Schumer affirms his faith in God during visit to family of Meron victim
Senate Majority Leader Chuck Schumer paid a shiva call on Thursday morning to the Knoblowitz family who lost their son Pinchas Menachem in the Mount Meron tragedy last week.
The 22-year-old Knoblowitz was one of 45 people, including six Americans, who died in the crush of a celebrating crowd during the Lag B’Omer festival at Mount Meron last week.
“There is a greater wisdom, there’s a reason we can never understand,” Schumer told the grieving parents at their home in Brooklyn, pointing his finger upward, according to a video shared by Ezra Friedlander, an Orthodox lobbyist who accompanied the New York senator. The parents, Dovid and Tova, showed Schumer an album of their son’s engagement party that took place two weeks before his death.
“I am not a frum person, because when my grandfather came over here his uncle didn’t raise him very well. But I have a deep faith in Hashem, ” said Schumer, using the Hebrew word for God.
Schumer noted that he is the highest politically ranking Jew in American history and the first Jew to serve as the leader of the U.S. Senate.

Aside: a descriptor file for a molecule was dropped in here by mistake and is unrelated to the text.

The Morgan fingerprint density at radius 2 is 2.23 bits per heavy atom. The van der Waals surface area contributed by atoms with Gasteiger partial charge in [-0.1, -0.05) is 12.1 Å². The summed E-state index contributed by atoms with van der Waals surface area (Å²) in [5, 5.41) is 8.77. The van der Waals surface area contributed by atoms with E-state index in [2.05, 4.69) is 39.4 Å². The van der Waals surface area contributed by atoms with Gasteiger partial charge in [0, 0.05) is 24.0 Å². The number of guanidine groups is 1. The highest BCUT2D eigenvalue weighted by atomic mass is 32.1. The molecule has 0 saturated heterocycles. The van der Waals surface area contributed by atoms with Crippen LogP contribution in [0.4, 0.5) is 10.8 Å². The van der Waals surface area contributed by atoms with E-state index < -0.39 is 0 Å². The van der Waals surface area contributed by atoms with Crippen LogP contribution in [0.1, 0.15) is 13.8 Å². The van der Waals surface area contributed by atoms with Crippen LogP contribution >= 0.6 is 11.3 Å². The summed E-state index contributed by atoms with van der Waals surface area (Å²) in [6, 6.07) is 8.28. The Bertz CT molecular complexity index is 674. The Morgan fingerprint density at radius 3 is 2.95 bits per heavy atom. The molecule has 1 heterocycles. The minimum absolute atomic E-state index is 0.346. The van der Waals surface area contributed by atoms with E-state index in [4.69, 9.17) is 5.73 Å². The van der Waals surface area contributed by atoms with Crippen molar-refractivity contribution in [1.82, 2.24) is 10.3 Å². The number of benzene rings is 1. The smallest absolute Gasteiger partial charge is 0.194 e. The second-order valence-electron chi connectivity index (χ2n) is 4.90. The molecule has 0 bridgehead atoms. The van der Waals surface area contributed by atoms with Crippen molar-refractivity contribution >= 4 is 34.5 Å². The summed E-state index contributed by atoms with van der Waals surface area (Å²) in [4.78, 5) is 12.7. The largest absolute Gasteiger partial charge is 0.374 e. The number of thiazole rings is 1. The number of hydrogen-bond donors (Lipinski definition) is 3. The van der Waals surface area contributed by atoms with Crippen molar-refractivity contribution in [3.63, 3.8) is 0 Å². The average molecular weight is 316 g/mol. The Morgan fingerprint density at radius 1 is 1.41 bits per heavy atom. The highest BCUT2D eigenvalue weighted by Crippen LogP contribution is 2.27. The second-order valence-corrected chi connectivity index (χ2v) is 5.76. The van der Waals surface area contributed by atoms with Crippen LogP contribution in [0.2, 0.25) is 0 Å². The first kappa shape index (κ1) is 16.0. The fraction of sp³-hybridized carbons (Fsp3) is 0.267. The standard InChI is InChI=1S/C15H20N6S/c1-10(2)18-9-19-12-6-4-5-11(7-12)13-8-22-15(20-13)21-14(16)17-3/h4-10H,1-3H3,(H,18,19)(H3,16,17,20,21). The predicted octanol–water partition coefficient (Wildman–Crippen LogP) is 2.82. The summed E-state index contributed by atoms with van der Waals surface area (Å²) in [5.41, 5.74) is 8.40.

“I have a Jewish heart – a neshomo,” Schumer told the father, using the Hebrew word for soul. “I have a deep faith in God. If I didn’t I wouldn’t be in this job.”
The Senate leader said that having the Democrats in charge of the legislative branch “helps the community more, even though philosophically there might be differences” between the party and the Orthodox community to which the Knoblowitz’s belong.
Before leaving, Schumer stood up and recited Hamakom Yenachem, the traditional prayer to comfort mourners, in Hebrew.
“May Menachem Knoblowitz’s memory be a blessing. This was an absolute tragedy, and the family – and the families of all who lost loved ones – are in my prayers,” Schumer said in a statement.
Friedlander, CEO of the Friedlander Group, told the Forward that Schumer “visibly expressed his grief to the Knowlowitz family not only as the senator from New York or as Senate majority leader but as a fellow Jew who wanted to demonstrate his kinship during this most difficult time sharing expressions of faith.”
— Jacob Kornbluh (@jacobkornbluh) May 6, 2021